New York Map Society
Map Exhibitions/Events
Ongoing
New York Map Society Secretary/Webmaster Andrew Kapochunas
recommends "Unlocking Two Revolutionary War Era Maps: The Ratzer Maps    
at
Brooklyn Historical Society." August 27, 2016, marked the 240th    
anniversary of the Battle of Brooklyn, the first major battle of the American
Revolutionary  War. In honor of this occasion, the Brooklyn Historical  Society    
is displaying two rare Revolutionary War era maps that chronicle the landscape  
of 18th-century Brooklyn in remarkable detail.
Ongoing
New York Map Society member Jack Eichenbaum recommends you see the
Museum of the City of New York exhibition:
"NY at its Core: 400 years of NYC
History."
 Jack says: "I found it AWESOME (a word I use with discretion!). This
exhibit will require multiple visits, and incorporates history, geography, ecology,
and culture, and the narrative uses words, pictures, maps and objects.”
1770 The Ratzer Map
Through October 28, 2017
"To Conquer or Submit? America Views the Great War,"
at the Osher Map Library, Portland, Maine. Americans relied
on print images to understand World War I before and after
the US entered the war in March 1917. Their understanding  
of Germany as an enemy was shaped by propaganda maps
and posters, while newspaper maps helped them follow the
war’s battles. In Europe, maps of the trench systems and of
the   Western Front were vital to the success of the American
Expeditionary Forces. "To Conquer or Submit..."
commemorates and explores American participation in the
Great War—the “War to End All   Wars”—with a sample of   
informative and propagandistic posters, maps, and atlases
from the collections of USM’s Osher Map Library.
Through September 29
"Parts But Little Known - Maps of the Adirondacks from
1556"
at the Kelly Adirondack Center, Schenectady, NY. The
show includes a 1556 Italian map of the Northeast with nearly
unrecognizable landmasses and fanciful drawings of fish and
sailing ships. Also featured is the wall-sized 3D relief map of the
Adirondacks created by preservationist Paul Schaefer. Mid-19th
century maps of the High Peaks, with surprisingly accurate peak
elevations, are the work of surveyor Verplanck Colvin. More
modern maps show land use, hiking trails, canoe routes and
snowmobile trails.
Through September 27
"Manuscript Maps: Hand-Drawn Treasures of the Harvard
Map Collection,"
 is on display at Posey Library, Harvard Map
Collection, Harvard Yard. Whether made in surveying land,
fighting wars, learning geography, planning cities, preparing for
publication, or presenting beautiful maps to the public,
manuscript maps emphasize the process by which they came
into being and the individual stories they carry with them.
"A Plan of the Borough of
Clinton."
Harvard Map Collection
Curator Cal Welch at the
Kelly Adirondack Center
Photo by Cindy Schultz
"Order of Battle on the Western Front,
11 a.m. Nov. 11, 1918"
Osher Map Library
November 3, 2017 – March 11, 2018
The New York  Historical Society, 170 Central Park West, will display the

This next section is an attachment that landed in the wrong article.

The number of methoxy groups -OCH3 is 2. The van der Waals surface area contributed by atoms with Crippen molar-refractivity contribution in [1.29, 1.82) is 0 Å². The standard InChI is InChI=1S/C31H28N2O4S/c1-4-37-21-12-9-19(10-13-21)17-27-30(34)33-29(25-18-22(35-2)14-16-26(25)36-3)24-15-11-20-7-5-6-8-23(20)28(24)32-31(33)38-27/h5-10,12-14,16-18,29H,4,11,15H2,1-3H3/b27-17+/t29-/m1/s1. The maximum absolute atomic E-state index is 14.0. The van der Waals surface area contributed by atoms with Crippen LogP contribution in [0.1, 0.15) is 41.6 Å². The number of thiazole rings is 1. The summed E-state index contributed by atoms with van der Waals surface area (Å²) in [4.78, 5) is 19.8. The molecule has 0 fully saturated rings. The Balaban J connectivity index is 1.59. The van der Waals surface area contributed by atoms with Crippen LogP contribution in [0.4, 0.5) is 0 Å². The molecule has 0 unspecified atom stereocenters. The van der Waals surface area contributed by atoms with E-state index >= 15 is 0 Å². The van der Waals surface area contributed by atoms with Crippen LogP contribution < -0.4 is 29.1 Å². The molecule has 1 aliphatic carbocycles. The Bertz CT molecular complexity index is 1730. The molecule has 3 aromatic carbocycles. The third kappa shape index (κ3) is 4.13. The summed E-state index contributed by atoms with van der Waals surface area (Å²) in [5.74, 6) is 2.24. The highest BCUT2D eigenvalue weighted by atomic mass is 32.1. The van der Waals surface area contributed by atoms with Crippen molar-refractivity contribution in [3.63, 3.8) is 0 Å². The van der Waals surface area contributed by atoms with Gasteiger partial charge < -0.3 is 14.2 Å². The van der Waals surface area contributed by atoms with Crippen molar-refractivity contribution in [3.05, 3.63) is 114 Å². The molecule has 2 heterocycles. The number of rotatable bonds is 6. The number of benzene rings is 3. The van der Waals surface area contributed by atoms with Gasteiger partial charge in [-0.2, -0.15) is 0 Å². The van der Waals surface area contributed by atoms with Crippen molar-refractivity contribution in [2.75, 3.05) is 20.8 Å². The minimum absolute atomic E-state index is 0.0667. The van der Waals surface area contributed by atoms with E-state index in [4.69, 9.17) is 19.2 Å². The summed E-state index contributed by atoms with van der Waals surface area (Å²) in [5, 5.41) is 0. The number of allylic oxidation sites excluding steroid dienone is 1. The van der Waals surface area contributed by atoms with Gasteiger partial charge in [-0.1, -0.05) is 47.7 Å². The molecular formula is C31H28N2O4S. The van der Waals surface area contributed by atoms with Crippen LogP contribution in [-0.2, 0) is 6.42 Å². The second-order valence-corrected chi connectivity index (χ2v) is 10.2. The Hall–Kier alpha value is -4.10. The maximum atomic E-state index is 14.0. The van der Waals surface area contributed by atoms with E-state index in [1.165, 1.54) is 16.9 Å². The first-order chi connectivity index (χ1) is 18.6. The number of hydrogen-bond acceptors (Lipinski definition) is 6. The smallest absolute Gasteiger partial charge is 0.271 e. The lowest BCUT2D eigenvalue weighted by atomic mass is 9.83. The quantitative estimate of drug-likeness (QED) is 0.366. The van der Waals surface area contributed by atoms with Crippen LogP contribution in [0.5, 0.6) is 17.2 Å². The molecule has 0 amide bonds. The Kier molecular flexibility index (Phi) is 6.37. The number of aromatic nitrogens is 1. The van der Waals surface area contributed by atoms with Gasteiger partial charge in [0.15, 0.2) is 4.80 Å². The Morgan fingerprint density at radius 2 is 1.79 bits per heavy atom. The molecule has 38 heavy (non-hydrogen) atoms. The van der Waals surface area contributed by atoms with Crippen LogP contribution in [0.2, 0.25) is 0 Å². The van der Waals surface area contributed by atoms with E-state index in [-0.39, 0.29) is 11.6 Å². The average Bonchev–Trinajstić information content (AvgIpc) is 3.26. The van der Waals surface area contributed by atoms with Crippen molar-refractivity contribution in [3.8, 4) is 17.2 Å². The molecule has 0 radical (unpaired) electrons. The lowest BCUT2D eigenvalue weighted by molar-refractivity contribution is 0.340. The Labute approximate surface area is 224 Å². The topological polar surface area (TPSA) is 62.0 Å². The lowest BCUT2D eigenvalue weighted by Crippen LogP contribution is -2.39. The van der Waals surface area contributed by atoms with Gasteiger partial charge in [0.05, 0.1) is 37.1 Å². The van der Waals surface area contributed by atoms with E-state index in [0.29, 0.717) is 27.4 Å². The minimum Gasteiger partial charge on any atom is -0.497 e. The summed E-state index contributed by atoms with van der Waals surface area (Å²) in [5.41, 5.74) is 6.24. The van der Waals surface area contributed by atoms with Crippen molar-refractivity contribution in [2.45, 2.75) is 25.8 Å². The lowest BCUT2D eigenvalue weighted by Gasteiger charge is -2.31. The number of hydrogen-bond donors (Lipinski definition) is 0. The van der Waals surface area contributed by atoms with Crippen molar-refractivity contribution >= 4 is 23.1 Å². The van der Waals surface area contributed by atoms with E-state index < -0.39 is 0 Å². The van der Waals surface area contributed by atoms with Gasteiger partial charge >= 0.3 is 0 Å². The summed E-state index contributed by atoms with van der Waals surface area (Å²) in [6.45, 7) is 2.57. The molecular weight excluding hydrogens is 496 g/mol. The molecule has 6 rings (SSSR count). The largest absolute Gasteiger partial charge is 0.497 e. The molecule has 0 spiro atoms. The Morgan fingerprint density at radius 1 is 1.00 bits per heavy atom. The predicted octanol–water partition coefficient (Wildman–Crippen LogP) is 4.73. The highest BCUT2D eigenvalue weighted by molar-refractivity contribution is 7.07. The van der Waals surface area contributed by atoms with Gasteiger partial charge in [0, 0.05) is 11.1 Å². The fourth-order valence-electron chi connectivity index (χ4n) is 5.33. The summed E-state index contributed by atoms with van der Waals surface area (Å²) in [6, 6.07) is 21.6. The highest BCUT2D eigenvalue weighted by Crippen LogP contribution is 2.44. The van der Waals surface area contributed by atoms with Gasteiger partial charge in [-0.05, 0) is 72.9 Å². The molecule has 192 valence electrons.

exhibition
"Mapping America's Road from Revolution to Independence." The
exhibition was developed by Boston's Norman B. Leventhal Map Center in
commemoration of the 250th anniversary of Britain’s 1765 Stamp Act. The
exhibition uses maps,  hand-drawn and hand-printed in the 18th and early 19th
centuries, to illuminate the tremendous changes—geographic, political, and
economic—that occurred before, during, and just after the Revolutionary War.  
The New York Historical Society has added rarely seen manuscript and printed
maps from its premier collection
to what is a remarkable selection of maps at the
core of the exhibition traveling from the Leventhal Map Center at the Boston  
Public Library. Among the additions are a selection of maps drawn in the field by
Robert Erskine, Geographer and Surveyor General of the Continental Army, and
his successor Simeon Dewitt, and a copy of John Mitchell’s Map of the British  
and French Dominions in North America with the Roads, Distances, Limits and
Extent of the Settlements (1755) to which John Jay added red lines to indicate
proposed boundaries during the negotiations of the Treaty of Paris in 1783.
October 19, 20, 21
The first Ruderman Conference on Cartography being held at the David Rumsey
Map Center, Stanford University. An international group of speakers will discuss
the latest in the history of cartography and related fields. The opening reception
will be held on Thursday evening followed by a keynote speaker and then two full
days of talks on Friday and Saturday. The registration fee is $100, $25 for
students. Registration for the general public is now open. Seated is limited so
register as soon as you can at:
http://mailchi.mp/5a30fb70e6bf/ruderman-conference-registration-now-open?e=eeecde389d
November 18 @ 2 pm
Philadelphia's Franklin Institute curators will illuminate perforations in the
"Heraldic" Star Globe by German mathematician and astronomer Erhard Weigel
(1625-1699), one of eighteen globes known remaining in the world. Weigel
developed a system for renaming constellations with the coat of arms of
European rulers and added civil insignia, creating metal globes now studied as
documents of cultural history.  We will also view some circa 1862 movable Star
Charts produced by Henry Whitall, who received a Scott Medal from The   
Franklin Institute in 1883, and a pocket sundial. The precise room location is to  
be announced. Museum entrance fee required. Dinner to follow nearby.
Non-members of the Philadelphia Map Society are welcome to attend, but
must RSVP to Barbara Drebing Kauffman: philamapsociety@gmail.com
September 22–November 15, 2017
Opening reception: Thursday, September 21, 6–8 PM
"You Are Here NYC:  NYC: Art, Information, and Mapping"
Curated by Katharine Harmon, author of
"You Art Here – NYC: Mapping the
Soul of the City," with Jessie Braden, Director, Spatial Analysis and
Visualization Initiative, Pratt Institute